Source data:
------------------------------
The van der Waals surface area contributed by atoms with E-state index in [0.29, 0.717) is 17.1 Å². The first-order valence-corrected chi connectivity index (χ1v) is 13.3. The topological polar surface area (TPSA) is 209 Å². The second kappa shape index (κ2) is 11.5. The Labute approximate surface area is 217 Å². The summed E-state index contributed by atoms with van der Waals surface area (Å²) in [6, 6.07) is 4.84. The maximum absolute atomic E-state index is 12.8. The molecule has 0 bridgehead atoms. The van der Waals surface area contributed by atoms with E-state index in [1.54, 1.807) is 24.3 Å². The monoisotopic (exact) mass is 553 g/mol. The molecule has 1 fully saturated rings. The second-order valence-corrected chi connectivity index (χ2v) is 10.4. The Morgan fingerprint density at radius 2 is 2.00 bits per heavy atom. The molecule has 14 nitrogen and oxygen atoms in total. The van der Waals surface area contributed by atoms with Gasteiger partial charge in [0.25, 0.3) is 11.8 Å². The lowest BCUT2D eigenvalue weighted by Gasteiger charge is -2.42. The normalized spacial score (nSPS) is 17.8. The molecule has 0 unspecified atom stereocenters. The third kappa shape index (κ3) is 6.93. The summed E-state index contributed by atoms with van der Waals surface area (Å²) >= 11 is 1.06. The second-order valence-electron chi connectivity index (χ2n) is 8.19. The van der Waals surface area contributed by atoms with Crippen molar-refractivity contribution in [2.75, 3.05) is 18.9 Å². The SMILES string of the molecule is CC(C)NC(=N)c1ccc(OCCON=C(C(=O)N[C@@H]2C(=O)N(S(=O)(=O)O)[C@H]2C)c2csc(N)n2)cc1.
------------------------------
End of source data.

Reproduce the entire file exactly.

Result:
The van der Waals surface area contributed by atoms with E-state index in [0.29, 0.717) is 17.1 Å². The first-order valence-corrected chi connectivity index (χ1v) is 13.3. The topological polar surface area (TPSA) is 209 Å². The second kappa shape index (κ2) is 11.5. The Labute approximate surface area is 217 Å². The summed E-state index contributed by atoms with van der Waals surface area (Å²) in [6, 6.07) is 4.84. The maximum absolute atomic E-state index is 12.8. The molecule has 0 bridgehead atoms. The van der Waals surface area contributed by atoms with E-state index in [1.54, 1.807) is 24.3 Å². The monoisotopic (exact) mass is 553 g/mol. The molecule has 1 fully saturated rings. The second-order valence-corrected chi connectivity index (χ2v) is 10.4. The Morgan fingerprint density at radius 2 is 2.00 bits per heavy atom. The molecule has 14 nitrogen and oxygen atoms in total. The van der Waals surface area contributed by atoms with Gasteiger partial charge in [0.25, 0.3) is 11.8 Å². The lowest BCUT2D eigenvalue weighted by Gasteiger charge is -2.42. The normalized spacial score (nSPS) is 17.8. The molecule has 0 unspecified atom stereocenters. The third kappa shape index (κ3) is 6.93. The summed E-state index contributed by atoms with van der Waals surface area (Å²) >= 11 is 1.06. The second-order valence-electron chi connectivity index (χ2n) is 8.19. The van der Waals surface area contributed by atoms with Crippen molar-refractivity contribution in [2.75, 3.05) is 18.9 Å². The SMILES string of the molecule is CC(C)NC(=N)c1ccc(OCCON=C(C(=O)N[C@@H]2C(=O)N(S(=O)(=O)O)[C@H]2C)c2csc(N)n2)cc1.